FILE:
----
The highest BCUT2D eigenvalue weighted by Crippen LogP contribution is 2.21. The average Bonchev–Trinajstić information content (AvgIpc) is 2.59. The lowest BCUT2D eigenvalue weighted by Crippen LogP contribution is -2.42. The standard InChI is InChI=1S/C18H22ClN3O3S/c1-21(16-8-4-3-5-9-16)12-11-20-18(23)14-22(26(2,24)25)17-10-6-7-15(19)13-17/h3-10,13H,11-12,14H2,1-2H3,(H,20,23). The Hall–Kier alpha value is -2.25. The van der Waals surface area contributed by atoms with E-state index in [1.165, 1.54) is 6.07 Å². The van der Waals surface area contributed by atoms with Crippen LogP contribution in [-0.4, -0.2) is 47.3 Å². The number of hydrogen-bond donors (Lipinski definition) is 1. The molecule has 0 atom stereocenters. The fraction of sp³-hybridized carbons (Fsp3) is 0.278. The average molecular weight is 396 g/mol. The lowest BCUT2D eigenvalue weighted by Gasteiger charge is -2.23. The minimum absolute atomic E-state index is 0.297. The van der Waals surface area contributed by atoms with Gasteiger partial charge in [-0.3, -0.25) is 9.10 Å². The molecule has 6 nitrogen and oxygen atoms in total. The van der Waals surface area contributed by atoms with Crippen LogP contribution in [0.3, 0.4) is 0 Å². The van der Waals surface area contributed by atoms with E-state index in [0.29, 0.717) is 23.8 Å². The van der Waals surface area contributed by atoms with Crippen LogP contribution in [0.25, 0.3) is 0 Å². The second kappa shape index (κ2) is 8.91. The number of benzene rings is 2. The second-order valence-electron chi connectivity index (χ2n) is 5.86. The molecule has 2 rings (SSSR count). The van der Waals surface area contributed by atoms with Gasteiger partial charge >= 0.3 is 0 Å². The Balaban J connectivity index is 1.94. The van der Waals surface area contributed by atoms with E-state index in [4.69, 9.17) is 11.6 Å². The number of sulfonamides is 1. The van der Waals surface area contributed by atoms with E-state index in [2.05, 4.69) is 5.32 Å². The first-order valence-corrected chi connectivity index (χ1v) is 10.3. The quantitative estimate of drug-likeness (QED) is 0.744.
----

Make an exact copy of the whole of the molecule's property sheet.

The highest BCUT2D eigenvalue weighted by Crippen LogP contribution is 2.21. The average Bonchev–Trinajstić information content (AvgIpc) is 2.59. The lowest BCUT2D eigenvalue weighted by Crippen LogP contribution is -2.42. The standard InChI is InChI=1S/C18H22ClN3O3S/c1-21(16-8-4-3-5-9-16)12-11-20-18(23)14-22(26(2,24)25)17-10-6-7-15(19)13-17/h3-10,13H,11-12,14H2,1-2H3,(H,20,23). The Hall–Kier alpha value is -2.25. The van der Waals surface area contributed by atoms with E-state index in [1.165, 1.54) is 6.07 Å². The van der Waals surface area contributed by atoms with Crippen LogP contribution in [-0.4, -0.2) is 47.3 Å². The number of hydrogen-bond donors (Lipinski definition) is 1. The molecule has 0 atom stereocenters. The fraction of sp³-hybridized carbons (Fsp3) is 0.278. The average molecular weight is 396 g/mol. The lowest BCUT2D eigenvalue weighted by Gasteiger charge is -2.23. The minimum absolute atomic E-state index is 0.297. The van der Waals surface area contributed by atoms with Gasteiger partial charge in [-0.3, -0.25) is 9.10 Å². The molecule has 6 nitrogen and oxygen atoms in total. The van der Waals surface area contributed by atoms with Crippen LogP contribution in [0.3, 0.4) is 0 Å². The van der Waals surface area contributed by atoms with E-state index in [0.29, 0.717) is 23.8 Å². The van der Waals surface area contributed by atoms with Crippen LogP contribution in [0.25, 0.3) is 0 Å². The second kappa shape index (κ2) is 8.91. The number of benzene rings is 2. The second-order valence-electron chi connectivity index (χ2n) is 5.86. The molecule has 2 rings (SSSR count). The van der Waals surface area contributed by atoms with Gasteiger partial charge >= 0.3 is 0 Å². The Balaban J connectivity index is 1.94. The van der Waals surface area contributed by atoms with E-state index in [4.69, 9.17) is 11.6 Å². The number of sulfonamides is 1. The van der Waals surface area contributed by atoms with E-state index in [2.05, 4.69) is 5.32 Å². The first-order valence-corrected chi connectivity index (χ1v) is 10.3. The quantitative estimate of drug-likeness (QED) is 0.744.